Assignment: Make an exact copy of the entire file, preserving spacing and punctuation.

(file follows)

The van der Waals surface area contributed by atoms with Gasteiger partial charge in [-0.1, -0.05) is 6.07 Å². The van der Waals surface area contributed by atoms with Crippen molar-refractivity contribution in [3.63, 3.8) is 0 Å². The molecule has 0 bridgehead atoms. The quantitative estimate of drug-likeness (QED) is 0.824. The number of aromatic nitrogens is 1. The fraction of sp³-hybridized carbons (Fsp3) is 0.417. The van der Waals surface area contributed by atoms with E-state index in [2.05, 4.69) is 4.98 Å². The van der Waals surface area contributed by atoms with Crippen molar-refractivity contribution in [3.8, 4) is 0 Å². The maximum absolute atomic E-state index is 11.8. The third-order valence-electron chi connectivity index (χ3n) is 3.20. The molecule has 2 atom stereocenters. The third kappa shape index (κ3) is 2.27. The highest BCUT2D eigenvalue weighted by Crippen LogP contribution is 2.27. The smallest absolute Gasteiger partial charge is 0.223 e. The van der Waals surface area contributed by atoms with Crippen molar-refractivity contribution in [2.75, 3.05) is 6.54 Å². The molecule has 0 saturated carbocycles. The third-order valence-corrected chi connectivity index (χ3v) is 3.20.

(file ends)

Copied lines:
The van der Waals surface area contributed by atoms with Gasteiger partial charge in [-0.1, -0.05) is 6.07 Å². The van der Waals surface area contributed by atoms with Crippen molar-refractivity contribution in [3.63, 3.8) is 0 Å². The molecule has 0 bridgehead atoms. The quantitative estimate of drug-likeness (QED) is 0.824. The number of aromatic nitrogens is 1. The fraction of sp³-hybridized carbons (Fsp3) is 0.417. The van der Waals surface area contributed by atoms with E-state index in [2.05, 4.69) is 4.98 Å². The van der Waals surface area contributed by atoms with Crippen molar-refractivity contribution in [3.8, 4) is 0 Å². The maximum absolute atomic E-state index is 11.8. The third-order valence-electron chi connectivity index (χ3n) is 3.20. The molecule has 2 atom stereocenters. The third kappa shape index (κ3) is 2.27. The highest BCUT2D eigenvalue weighted by Crippen LogP contribution is 2.27. The smallest absolute Gasteiger partial charge is 0.223 e. The van der Waals surface area contributed by atoms with Crippen molar-refractivity contribution in [2.75, 3.05) is 6.54 Å². The molecule has 0 saturated carbocycles. The third-order valence-corrected chi connectivity index (χ3v) is 3.20.